He continued, “Through the corridor approach, we have been able to collectively improve the livelihoods of millions of men, women and youth smallholder farmers and other value chain actors.”

Jean Claude Rubyogo, Director, PABRA explaining to the Minister how the corridor approach works

In collaboration with different national research institutions, we have codesigned demand-led approach, producing market, micronutrient-rich and climate-resilient to meet consumer preferences and address production gaps. The partnerships that have been forged with the support of Canada can be traced to the work of KALRO Bean Research and Development Program, one of the countries that have released the highly demanded high iron and zinc beans to address malnutrition and poverty in the country. These seeds were licensed to private sector partners such as Agricope (former East African Seeds) Ltd , a seed company for wider dissemination targeting the last mile and most vulnerable farmers.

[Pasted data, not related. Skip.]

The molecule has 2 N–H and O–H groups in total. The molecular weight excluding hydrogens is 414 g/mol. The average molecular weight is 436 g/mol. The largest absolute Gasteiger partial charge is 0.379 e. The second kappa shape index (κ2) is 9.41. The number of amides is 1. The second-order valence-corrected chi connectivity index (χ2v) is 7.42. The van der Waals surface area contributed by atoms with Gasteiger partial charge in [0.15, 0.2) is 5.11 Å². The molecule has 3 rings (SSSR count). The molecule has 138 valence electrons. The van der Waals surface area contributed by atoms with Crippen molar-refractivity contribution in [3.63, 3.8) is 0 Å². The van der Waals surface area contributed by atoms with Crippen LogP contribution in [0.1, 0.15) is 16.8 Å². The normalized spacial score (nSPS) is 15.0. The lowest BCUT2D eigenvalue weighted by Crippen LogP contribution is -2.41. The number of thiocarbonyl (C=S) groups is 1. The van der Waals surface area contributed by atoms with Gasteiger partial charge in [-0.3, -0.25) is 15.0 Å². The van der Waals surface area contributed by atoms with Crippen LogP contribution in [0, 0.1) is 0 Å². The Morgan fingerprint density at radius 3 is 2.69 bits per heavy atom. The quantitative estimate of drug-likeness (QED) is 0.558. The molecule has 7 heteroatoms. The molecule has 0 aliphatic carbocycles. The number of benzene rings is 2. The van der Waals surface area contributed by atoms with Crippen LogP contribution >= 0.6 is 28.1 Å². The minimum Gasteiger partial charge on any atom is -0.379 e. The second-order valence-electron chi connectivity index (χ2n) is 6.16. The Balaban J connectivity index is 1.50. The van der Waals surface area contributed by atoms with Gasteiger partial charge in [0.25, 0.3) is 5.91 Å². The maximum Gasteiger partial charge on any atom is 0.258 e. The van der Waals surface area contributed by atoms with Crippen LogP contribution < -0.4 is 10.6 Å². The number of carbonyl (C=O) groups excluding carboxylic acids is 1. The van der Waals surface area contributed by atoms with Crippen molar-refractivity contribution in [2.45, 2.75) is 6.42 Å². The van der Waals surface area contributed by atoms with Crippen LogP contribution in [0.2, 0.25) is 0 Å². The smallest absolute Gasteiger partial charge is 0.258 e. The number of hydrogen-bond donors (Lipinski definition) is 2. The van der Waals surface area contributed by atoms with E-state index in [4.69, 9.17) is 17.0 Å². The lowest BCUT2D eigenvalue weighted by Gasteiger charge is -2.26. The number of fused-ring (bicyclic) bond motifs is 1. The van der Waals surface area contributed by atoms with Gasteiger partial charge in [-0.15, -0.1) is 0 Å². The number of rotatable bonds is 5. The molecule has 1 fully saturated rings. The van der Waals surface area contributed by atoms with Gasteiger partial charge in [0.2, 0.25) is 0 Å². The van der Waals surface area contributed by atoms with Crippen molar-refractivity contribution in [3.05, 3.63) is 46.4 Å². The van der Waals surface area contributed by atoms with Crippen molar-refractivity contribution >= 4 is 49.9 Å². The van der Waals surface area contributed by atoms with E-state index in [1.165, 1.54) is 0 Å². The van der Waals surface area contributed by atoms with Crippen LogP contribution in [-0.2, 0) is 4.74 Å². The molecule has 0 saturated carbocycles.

Thanks to the project and continued support, smallholder farmers like Hellen Ruto, through farmer groups (Abosi Tophill Cooperative Society) have been able to access good quality seed and training have moved improved their production to meet household food nutrition security as well as for market to earn income. The Cooperative has grown from producing five metric tons in 2020 to producing 160 tons in 2021, selling 110 metric tonnes and preserving the rest for consumption. The income earned has been used for paying school fees, home improvement and paying medical costs for the family. The cooperative has been linked to aggregators like Delish and Nutri who pay a better price, process and pack the beans and deliver them to the markets.